A high-powered U.K. lobbying firm was caught pitching its services to the government of Uzbekistan. Unfortunately, that's just the tip of the iceberg.
Uzbek soldiers in a corridor of high court building in Tashkent / Reuters
The Bureau of Investigative Journalism has a blockbuster story about how U.K.-based lobbyists use their relationship with the British government to advance the interests of their clients. The horrors!
The basics of what they allege the firm Bell Pottinger did -- Search Engine Optimization, access to 10 Downing Street, targeted message placement -- is really just standard kit for a lobbying firm. These activities are not on their own necessarily nefarious, unless you think the very existence and practice of PR firms is nefarious (which, in fairness, some people do). But in this case, the outrage stems in part because of who this firm was going to employ its standard toolkit for:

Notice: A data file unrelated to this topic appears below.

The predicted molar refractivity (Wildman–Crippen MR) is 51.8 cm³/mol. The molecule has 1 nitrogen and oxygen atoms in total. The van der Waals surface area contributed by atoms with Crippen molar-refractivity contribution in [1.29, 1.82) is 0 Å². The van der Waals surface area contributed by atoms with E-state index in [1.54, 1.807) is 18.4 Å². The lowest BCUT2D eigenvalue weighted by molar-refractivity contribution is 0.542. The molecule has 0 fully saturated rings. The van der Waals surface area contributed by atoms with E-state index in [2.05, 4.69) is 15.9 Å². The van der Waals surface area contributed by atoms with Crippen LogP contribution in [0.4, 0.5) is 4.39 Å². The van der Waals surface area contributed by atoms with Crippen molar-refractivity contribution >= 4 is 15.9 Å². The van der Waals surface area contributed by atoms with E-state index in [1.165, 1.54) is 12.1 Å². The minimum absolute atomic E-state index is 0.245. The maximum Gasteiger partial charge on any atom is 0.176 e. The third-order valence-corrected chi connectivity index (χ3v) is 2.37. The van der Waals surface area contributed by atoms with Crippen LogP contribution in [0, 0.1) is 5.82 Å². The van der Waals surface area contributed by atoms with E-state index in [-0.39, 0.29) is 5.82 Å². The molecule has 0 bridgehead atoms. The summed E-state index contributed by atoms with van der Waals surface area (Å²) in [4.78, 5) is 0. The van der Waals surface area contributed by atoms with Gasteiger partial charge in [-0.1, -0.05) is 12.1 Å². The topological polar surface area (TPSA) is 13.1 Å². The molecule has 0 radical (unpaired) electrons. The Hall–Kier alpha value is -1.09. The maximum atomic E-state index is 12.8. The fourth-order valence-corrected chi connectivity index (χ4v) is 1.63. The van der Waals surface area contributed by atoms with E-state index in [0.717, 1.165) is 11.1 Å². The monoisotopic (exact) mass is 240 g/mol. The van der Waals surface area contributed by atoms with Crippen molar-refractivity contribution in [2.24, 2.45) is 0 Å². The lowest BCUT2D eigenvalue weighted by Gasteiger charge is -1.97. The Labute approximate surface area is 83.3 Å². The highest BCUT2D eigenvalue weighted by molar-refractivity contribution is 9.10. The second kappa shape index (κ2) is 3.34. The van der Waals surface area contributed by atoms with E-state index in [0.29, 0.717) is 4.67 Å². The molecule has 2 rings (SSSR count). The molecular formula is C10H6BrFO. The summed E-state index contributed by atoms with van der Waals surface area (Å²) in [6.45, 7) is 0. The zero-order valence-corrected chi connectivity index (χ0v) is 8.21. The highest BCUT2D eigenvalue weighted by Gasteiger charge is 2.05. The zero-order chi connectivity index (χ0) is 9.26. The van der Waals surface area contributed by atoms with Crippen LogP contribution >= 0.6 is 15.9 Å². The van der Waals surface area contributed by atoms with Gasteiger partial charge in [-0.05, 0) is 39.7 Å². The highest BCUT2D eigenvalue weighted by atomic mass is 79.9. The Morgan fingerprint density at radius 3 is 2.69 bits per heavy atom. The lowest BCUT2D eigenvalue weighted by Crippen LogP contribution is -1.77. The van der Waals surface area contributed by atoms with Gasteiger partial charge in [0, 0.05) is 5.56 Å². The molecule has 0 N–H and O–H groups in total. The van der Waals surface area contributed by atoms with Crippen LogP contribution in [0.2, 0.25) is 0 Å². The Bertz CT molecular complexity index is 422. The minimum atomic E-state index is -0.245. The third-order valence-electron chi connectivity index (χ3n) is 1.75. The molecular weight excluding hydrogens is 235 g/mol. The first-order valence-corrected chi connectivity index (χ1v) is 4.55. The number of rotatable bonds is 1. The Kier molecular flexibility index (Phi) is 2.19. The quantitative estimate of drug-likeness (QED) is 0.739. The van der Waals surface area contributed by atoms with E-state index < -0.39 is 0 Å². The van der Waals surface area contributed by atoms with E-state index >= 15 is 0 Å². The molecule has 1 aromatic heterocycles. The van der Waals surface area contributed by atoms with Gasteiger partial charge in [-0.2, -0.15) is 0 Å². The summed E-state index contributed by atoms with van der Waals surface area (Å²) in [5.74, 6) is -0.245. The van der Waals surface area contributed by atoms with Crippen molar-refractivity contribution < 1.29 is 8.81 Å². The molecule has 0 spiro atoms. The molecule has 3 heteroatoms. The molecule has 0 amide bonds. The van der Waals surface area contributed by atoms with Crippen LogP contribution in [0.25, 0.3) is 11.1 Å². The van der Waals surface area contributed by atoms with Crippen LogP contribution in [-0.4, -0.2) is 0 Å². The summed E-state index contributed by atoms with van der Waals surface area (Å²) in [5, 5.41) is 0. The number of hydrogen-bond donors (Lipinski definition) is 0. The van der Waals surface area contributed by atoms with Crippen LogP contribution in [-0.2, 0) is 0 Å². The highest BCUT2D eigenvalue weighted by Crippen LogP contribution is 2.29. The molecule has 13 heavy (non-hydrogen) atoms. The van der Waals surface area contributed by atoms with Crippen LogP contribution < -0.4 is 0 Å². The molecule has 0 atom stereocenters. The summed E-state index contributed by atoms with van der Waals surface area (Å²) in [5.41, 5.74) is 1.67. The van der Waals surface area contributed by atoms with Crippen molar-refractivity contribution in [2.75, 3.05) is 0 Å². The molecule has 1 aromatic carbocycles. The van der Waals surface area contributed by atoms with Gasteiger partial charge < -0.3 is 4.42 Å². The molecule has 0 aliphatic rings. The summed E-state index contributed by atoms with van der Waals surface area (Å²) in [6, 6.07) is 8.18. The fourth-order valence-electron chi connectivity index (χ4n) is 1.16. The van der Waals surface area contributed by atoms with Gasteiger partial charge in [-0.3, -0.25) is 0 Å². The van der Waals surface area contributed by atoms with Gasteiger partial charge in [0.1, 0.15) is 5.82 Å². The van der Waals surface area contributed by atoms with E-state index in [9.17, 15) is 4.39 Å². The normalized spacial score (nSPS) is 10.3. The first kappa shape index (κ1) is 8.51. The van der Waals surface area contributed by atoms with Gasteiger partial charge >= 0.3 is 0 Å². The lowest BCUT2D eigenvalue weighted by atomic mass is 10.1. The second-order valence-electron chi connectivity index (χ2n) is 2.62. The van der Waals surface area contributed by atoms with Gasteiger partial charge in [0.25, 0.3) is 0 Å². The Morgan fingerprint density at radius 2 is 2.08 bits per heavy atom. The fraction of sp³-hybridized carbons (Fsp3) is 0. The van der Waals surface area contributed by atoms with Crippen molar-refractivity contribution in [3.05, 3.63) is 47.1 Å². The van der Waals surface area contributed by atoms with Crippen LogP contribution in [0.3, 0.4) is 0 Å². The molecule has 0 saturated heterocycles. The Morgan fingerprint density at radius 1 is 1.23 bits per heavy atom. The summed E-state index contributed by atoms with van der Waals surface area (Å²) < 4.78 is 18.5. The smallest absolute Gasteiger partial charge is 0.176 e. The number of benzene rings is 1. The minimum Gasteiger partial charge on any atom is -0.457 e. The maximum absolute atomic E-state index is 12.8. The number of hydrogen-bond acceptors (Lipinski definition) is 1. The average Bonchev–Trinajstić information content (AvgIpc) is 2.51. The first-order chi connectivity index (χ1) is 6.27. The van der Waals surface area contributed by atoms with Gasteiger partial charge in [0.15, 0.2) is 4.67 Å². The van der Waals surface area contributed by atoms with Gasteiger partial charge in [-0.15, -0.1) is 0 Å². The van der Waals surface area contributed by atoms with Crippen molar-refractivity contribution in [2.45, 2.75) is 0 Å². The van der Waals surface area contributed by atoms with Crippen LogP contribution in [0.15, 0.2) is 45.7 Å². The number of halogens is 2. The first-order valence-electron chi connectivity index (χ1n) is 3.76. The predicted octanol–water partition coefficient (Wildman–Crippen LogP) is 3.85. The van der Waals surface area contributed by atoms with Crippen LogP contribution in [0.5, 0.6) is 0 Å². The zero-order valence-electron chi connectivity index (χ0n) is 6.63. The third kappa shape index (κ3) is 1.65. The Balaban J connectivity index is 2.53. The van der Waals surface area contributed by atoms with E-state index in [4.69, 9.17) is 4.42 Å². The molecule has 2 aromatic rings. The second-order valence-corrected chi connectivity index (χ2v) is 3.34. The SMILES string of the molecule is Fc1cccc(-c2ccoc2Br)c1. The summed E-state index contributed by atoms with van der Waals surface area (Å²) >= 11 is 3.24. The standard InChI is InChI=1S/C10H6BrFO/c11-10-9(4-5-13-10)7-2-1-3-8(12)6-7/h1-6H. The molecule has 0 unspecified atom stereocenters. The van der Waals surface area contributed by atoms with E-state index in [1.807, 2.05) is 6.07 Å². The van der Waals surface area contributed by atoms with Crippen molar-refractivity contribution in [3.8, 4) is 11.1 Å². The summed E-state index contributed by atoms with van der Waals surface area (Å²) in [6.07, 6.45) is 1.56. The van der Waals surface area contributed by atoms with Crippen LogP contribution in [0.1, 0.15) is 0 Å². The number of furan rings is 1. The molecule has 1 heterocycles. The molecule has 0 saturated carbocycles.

Reporters from the Bureau posed as agents for the government of Uzbekistan -- a brutal dictatorship responsible for killings, human rights violations and child labour -- and representatives of its cotton industry in a bid to discover what promises British lobbying and public relations firms were prepared to make when pitching to clients, what techniques they use, and how much of their work is open to public scrutiny.
In case that sounds familiar, that is because it is precisely what
Harper's journalist Ken Silverstein did with Turkmenistan and DC
lobbyist firms four years ago.